Africa and the Africans in the Nineteenth Century: A Turbulent History

By Catherine Coquery-Vidrovitch; Mary Baker | Go to book overview

Introduction

When the sun rose on the nineteenth century, Africans already had a very long history behind them. Not only had Africa been the cradle of humanity several million years before, but, with records from ancient Egypt and archeological and linguistic research, we know that its history, properly speaking, dates back seven millennia before the Common Era. From around 7000 B.C.E., peoples speaking so-called “Nilo-Saharan” languages (such as Songhai) and “AfroAsiatic” languages (such as Berber and Hausa) began flowing to the edges of the Sahara. Creeping desertification led them to move both into the Maghreb and also into the Chad basin and western Sudan. In the millennia that followed, with the progression of the Congo-Kordofanians (better known under the reductionist appellation “Bantu-speakers”), there were many developments, including the gradual spread of iron smelting and agriculture, which were among the primary engines of change. The first wave of transformations continued into the tenth century of our era, though earlier technology dating back to the Stone Age continued to be used, even in the nineteenth century. Both kinds of technology were often used in the same period by the same people. This made it possible for farming and foraging societies to coexist. The best known of these huntergatherers are the forest Pygmies, whose name varies depending on the location. They have recently been discovered to have been part of the Bantu-speaking people’s expansion, who probably adapted genetically to the forest milieu. Another example of adaptation is the foraging culture of the Khoisan-speakers, who were pushed toward and into the Kalahari Desert.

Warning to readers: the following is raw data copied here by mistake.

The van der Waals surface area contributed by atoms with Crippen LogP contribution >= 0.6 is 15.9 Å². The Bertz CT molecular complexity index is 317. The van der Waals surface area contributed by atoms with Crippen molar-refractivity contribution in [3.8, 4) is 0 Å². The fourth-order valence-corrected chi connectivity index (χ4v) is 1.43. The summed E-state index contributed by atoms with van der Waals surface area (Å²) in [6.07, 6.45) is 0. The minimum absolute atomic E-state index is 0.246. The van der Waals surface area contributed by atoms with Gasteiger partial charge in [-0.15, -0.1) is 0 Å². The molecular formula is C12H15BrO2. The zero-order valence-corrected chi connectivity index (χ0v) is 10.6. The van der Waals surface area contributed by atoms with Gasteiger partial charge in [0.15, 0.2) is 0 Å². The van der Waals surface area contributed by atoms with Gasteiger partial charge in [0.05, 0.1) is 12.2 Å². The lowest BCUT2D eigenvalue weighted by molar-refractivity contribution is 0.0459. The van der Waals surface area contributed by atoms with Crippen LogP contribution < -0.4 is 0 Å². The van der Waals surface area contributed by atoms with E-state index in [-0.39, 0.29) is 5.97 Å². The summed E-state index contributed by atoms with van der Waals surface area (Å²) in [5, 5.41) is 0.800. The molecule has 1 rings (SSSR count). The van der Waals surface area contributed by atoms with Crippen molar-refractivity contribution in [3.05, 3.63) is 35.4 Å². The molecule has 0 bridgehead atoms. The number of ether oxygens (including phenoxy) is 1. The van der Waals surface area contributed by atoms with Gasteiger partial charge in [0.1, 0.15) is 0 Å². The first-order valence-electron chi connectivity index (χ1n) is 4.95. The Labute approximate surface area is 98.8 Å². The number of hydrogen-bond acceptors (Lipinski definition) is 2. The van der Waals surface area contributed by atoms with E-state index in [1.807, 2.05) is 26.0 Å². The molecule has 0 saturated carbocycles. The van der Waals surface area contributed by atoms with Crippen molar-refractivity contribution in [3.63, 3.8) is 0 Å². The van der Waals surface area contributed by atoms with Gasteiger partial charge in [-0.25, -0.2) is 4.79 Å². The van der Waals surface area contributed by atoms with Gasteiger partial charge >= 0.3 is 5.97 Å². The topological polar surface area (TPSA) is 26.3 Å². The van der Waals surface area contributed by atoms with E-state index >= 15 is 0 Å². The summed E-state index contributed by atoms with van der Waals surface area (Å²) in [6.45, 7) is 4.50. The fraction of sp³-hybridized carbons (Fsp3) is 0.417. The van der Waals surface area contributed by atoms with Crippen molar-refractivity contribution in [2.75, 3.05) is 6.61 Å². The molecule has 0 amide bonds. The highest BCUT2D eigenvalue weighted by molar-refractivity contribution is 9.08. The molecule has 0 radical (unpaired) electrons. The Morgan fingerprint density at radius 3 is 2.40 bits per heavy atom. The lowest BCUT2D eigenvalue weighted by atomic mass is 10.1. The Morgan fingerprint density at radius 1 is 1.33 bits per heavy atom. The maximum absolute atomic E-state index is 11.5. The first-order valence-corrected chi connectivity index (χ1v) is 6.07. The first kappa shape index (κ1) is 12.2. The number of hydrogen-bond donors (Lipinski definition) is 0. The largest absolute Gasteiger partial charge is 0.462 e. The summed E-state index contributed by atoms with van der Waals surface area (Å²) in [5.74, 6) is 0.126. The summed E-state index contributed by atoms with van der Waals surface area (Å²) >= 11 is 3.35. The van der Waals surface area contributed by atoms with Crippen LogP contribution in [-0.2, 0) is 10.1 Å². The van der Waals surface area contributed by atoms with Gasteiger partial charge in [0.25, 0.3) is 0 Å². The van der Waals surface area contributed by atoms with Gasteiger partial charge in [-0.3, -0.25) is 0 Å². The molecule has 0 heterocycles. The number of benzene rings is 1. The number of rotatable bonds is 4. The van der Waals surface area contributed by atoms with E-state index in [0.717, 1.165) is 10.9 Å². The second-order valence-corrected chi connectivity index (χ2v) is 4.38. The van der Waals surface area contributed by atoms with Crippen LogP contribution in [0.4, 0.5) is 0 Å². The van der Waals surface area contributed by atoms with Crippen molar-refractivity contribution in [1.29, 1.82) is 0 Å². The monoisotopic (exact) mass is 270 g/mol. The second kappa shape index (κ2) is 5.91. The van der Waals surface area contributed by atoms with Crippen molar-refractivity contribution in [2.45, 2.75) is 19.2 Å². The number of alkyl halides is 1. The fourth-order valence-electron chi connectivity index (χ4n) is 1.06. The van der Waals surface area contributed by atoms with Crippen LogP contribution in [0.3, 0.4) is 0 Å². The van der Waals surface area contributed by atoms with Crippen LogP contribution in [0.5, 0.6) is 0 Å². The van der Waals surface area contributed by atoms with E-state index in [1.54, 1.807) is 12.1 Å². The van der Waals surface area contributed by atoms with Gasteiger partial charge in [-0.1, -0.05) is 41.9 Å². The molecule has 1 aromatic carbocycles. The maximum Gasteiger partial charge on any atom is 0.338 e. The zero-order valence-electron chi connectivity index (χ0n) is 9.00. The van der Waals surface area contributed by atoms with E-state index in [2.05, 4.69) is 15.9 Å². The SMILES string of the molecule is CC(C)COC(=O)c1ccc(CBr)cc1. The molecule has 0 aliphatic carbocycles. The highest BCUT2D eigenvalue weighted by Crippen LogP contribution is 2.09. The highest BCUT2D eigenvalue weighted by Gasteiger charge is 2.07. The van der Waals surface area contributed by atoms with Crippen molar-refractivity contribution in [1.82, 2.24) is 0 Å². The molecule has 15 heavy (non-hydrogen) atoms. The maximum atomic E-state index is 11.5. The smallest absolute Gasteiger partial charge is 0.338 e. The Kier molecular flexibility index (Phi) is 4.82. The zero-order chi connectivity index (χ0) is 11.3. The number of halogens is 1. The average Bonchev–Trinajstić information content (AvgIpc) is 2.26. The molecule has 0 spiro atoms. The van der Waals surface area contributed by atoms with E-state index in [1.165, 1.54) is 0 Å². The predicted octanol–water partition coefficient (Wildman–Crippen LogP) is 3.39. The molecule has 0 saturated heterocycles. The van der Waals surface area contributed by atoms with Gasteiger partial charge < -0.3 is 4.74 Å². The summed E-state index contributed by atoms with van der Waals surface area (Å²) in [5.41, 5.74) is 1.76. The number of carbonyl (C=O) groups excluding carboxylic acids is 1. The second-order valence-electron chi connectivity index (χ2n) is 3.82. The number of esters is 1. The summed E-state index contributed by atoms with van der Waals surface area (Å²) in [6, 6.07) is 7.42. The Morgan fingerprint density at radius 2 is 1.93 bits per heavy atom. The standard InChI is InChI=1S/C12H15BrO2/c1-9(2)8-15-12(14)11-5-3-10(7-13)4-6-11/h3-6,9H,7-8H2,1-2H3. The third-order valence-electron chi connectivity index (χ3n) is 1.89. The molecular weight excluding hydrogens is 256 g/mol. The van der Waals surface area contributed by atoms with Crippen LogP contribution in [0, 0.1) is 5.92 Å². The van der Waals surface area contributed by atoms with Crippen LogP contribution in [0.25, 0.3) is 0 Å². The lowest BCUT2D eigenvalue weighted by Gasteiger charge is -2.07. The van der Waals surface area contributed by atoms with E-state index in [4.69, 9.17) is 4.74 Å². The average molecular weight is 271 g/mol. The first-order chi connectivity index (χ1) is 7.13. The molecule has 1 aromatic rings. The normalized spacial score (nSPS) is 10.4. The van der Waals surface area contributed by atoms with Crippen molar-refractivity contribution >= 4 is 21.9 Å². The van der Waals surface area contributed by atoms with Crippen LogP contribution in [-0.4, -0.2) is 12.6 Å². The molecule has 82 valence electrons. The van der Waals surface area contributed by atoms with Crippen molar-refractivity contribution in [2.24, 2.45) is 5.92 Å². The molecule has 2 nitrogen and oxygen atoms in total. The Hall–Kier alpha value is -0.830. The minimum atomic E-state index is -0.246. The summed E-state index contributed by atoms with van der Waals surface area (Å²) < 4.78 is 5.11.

The reason for evoking the faraway past is to point out that since that time people have been able to adapt, surmount obstacles, and pass through stages, from the ancient Iron Age to complex societies. Thus, in Africa, demographic changes; long-term environmental transformations caused by human activity; contact with Islamized Arabs starting in the seventh and eighth centuries; interactions with East Indians, a few Chinese traders in the fifteenth century, and finally Europeans; religious and cultural syncretism among animist and monotheist religions; and the development of political systems have differed over time and space. These are among the many factors that have set off a wide range of long-term adaptation and transformation processes.

-xi-

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